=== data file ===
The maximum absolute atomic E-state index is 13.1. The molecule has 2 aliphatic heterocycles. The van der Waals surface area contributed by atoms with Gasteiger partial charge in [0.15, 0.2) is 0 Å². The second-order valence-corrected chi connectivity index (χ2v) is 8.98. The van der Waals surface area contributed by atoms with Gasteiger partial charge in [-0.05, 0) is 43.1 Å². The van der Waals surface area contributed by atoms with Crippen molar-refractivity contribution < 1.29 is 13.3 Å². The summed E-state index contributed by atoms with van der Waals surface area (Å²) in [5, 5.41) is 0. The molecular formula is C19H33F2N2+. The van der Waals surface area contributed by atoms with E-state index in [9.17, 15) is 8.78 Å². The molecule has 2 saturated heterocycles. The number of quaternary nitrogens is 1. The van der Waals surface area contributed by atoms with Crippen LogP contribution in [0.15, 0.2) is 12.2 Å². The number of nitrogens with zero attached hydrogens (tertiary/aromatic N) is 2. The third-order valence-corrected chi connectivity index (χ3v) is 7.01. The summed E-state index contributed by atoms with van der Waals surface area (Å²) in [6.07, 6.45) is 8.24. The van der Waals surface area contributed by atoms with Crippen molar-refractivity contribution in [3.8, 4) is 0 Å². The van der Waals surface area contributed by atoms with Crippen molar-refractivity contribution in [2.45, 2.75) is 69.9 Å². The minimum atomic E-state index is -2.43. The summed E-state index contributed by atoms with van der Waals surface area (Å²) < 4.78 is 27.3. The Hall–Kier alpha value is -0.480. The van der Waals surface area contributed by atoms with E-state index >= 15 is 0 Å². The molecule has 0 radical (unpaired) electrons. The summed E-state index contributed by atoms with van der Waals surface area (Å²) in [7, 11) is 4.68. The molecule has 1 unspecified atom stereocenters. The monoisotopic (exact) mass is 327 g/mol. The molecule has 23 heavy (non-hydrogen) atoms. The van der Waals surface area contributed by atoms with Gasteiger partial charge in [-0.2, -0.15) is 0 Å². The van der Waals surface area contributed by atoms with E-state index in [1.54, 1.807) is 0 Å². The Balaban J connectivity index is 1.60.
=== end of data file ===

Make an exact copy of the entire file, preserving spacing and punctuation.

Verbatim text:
The maximum absolute atomic E-state index is 13.1. The molecule has 2 aliphatic heterocycles. The van der Waals surface area contributed by atoms with Gasteiger partial charge in [0.15, 0.2) is 0 Å². The second-order valence-corrected chi connectivity index (χ2v) is 8.98. The van der Waals surface area contributed by atoms with Gasteiger partial charge in [-0.05, 0) is 43.1 Å². The van der Waals surface area contributed by atoms with Crippen molar-refractivity contribution < 1.29 is 13.3 Å². The summed E-state index contributed by atoms with van der Waals surface area (Å²) in [5, 5.41) is 0. The molecular formula is C19H33F2N2+. The van der Waals surface area contributed by atoms with E-state index in [9.17, 15) is 8.78 Å². The molecule has 2 saturated heterocycles. The number of quaternary nitrogens is 1. The van der Waals surface area contributed by atoms with Crippen LogP contribution in [0.15, 0.2) is 12.2 Å². The number of nitrogens with zero attached hydrogens (tertiary/aromatic N) is 2. The third-order valence-corrected chi connectivity index (χ3v) is 7.01. The summed E-state index contributed by atoms with van der Waals surface area (Å²) in [6.07, 6.45) is 8.24. The van der Waals surface area contributed by atoms with Crippen molar-refractivity contribution in [3.8, 4) is 0 Å². The van der Waals surface area contributed by atoms with Crippen molar-refractivity contribution in [2.45, 2.75) is 69.9 Å². The minimum atomic E-state index is -2.43. The summed E-state index contributed by atoms with van der Waals surface area (Å²) < 4.78 is 27.3. The Hall–Kier alpha value is -0.480. The van der Waals surface area contributed by atoms with E-state index >= 15 is 0 Å². The molecule has 0 radical (unpaired) electrons. The summed E-state index contributed by atoms with van der Waals surface area (Å²) in [7, 11) is 4.68. The molecule has 1 unspecified atom stereocenters. The monoisotopic (exact) mass is 327 g/mol. The molecule has 23 heavy (non-hydrogen) atoms. The van der Waals surface area contributed by atoms with Gasteiger partial charge in [-0.2, -0.15) is 0 Å². The van der Waals surface area contributed by atoms with E-state index in [1.54, 1.807) is 0 Å². The Balaban J connectivity index is 1.60.